- Cartilage is an important structure that covers the ends of bones allowing them to glide over each other with minimal fraction.
- Cartilage injury can occur acutely as a result of a specific injury, chronic wear-and-tear, infection, or inflammatory arthritis such as rheumatoid arthritis.
- Cartilage has limited potential for regrowth and is a subject of intense research
Anatomy and Function
- Articular cartilage lines the surfaces of the thighbone (femur), shinbone (tibia), and kneecap (patella).
- Loss of cartilage predisposes to arthritis, a painful condition that results abnormal friction between the bones in the knee.
- Sports-related cartilage injury can be due to sudden injury or chronic wear and tear.
- Abnormal alignment of the knee bones may predispose cartilage injury.
- The type and extent of cartilage injury helps dictate treatment.
- Pain with walking or running (impact activities)
- Popping, clicking, locking, catching
- Difficulty bending and straightening the knee
- Physical examination is an important diagnostic tool. Dr. Taylor will evaluate your knee for alignment, areas of tenderness, amount of swelling, range of motion, evidence of abnormal laxity, and for co-existing injury of other structures in and around the knee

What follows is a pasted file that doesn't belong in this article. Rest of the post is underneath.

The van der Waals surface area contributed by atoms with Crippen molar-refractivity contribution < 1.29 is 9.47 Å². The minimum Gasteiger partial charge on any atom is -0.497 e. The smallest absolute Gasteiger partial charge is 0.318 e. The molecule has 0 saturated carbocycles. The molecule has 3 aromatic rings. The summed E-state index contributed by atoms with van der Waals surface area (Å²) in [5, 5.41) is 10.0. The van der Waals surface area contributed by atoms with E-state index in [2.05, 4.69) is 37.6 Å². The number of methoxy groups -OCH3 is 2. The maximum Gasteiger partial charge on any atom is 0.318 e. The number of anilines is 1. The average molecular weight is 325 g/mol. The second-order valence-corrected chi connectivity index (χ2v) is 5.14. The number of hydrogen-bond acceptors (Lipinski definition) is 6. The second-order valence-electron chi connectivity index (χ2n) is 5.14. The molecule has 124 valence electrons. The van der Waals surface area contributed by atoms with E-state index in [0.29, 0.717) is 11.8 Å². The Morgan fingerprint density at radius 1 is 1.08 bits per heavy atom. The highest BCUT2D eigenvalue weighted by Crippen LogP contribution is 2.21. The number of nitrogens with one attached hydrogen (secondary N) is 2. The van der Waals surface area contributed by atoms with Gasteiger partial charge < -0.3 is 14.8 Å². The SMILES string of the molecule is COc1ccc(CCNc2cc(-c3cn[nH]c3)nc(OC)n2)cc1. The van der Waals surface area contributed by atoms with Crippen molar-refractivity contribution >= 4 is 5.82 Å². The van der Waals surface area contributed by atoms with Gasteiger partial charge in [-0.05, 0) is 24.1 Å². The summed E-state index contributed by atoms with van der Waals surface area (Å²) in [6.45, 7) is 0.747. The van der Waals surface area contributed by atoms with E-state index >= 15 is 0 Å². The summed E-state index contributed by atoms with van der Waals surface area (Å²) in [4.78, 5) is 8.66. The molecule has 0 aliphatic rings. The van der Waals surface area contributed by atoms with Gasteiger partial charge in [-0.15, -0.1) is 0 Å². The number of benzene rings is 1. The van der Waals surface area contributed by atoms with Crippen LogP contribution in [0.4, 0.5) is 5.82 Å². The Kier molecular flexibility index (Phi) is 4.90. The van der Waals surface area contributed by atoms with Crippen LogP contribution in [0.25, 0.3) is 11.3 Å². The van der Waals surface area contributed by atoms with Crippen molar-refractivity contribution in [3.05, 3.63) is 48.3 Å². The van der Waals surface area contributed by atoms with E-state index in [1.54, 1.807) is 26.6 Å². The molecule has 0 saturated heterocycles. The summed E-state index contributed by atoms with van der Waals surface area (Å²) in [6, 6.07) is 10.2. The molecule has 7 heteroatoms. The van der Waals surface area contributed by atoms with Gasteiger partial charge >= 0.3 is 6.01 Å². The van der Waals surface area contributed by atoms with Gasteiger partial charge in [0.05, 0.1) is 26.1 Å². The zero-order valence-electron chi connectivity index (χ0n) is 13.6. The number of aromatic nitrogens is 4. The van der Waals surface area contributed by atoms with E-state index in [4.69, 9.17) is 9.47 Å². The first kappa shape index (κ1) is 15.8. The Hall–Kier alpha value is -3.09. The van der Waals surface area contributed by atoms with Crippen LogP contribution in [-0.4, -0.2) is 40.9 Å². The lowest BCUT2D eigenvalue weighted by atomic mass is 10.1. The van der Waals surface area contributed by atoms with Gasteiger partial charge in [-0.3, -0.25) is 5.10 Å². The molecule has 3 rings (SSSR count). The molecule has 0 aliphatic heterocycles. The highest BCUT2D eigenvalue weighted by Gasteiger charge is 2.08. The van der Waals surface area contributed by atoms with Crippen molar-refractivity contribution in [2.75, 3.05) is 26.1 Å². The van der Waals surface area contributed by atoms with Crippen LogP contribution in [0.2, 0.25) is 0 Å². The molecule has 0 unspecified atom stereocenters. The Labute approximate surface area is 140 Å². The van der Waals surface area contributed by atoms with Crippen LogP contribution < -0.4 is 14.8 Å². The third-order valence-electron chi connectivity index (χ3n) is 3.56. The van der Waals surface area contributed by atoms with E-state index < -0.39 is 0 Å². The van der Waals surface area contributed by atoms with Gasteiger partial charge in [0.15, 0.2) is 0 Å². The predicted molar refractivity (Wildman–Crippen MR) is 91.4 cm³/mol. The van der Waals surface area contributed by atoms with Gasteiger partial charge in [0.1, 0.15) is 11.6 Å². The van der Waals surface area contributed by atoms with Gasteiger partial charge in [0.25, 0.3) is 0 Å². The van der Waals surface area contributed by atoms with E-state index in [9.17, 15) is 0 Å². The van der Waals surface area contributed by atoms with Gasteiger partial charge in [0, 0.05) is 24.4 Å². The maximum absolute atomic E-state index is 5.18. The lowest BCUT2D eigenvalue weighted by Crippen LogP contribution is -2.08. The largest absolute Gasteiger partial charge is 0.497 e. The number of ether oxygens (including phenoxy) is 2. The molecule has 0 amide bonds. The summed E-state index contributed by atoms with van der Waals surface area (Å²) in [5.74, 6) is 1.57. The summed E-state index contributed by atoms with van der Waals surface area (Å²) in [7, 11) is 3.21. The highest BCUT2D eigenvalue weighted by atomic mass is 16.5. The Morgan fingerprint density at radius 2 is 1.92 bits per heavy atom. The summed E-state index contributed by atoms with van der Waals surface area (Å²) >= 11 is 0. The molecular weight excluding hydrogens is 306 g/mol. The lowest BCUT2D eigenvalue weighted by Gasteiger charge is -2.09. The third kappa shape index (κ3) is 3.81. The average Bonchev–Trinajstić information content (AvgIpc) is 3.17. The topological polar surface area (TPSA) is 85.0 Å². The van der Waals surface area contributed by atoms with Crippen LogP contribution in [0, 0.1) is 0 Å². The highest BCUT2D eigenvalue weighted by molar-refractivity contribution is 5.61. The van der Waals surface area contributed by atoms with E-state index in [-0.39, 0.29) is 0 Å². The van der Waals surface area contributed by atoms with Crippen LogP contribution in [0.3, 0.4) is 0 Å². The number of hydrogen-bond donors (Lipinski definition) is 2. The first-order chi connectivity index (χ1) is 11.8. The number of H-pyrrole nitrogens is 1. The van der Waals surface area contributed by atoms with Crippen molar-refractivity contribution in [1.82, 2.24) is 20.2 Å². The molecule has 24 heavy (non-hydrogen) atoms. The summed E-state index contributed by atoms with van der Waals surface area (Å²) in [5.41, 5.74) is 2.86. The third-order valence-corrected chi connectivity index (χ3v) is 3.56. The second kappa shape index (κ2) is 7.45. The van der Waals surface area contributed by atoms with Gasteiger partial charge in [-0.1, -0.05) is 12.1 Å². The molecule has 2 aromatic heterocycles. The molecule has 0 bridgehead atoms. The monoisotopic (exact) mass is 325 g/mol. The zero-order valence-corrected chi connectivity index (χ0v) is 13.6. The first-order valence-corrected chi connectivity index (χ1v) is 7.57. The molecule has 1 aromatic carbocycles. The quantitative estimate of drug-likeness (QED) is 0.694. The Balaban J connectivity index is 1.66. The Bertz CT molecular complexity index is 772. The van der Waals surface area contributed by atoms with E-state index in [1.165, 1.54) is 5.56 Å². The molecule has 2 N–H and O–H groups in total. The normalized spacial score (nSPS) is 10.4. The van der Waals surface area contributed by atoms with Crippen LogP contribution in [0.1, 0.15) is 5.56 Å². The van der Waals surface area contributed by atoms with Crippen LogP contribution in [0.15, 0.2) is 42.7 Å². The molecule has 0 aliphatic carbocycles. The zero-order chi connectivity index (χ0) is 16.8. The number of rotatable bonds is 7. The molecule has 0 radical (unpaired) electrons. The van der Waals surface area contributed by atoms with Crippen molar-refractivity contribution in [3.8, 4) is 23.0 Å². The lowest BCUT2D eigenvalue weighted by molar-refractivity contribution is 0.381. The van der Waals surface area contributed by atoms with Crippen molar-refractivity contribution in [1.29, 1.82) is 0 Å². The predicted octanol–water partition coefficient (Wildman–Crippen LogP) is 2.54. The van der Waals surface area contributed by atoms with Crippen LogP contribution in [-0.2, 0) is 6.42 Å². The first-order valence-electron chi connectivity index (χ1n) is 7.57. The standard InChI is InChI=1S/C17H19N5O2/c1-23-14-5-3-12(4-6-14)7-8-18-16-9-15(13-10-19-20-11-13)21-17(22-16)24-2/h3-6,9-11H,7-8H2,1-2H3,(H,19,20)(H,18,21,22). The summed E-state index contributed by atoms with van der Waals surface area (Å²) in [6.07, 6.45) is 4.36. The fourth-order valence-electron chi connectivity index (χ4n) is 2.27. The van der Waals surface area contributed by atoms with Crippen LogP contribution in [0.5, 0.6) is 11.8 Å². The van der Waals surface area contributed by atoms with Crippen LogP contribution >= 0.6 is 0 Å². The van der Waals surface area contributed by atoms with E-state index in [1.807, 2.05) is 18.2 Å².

- X-ray is important to look for fractures, arthritis, and other bony abnormalities.
- MRI may be ordered to help aide in diagnosis and/or better evaluate some of the soft tissue structures in the knee that may have been injured as well
Cartilage Injury Grading
- The degree of cartilage injury is graded:
- Grade 1: cartilage is softened or blistering
- Grade 2: cartilage has visible tears/fraying
- Grade 3: cartilage has an injury extending more than 50% of its thickness
- Grade 4: cartilage has a full-thickness tear and the underlying bone is exposed
Treatment of cartilage injury depends on the activity of the patient and type of injury
- Rest, ice, compression, and elevation (RICE)
- Activity modification to avoid activities (high impact) that produce symptoms
- NSAIDs (i.e. aspirin or ibuprofen) reduce pain and swelling
- Physical therapy and rehabilitation can be used to strengthen the muscles around the knee to alleviate the forces transmitted to cartilage
- Surgical treatment may be needed for young and/or high demand patients, those with specific findings on examination and imaging studies, and those who have had recurrent knee pain/swelling after prolonged non-operative treatment.
- Surgery may be performed either arthroscopically through small poke-holes in the skin and a camera to allow maximal visualization of the knee’s internal structures, or through and open incision depending on the extent of injury.
- Numerous approaches for treating cartilage injury have been developed (i.e. chondroplasty, microfracture, osteochondral allograft transplantation, osteochondral autograft transfer, etc.) Dr. Taylor will discuss the most appropriate surgical option for you during the visit.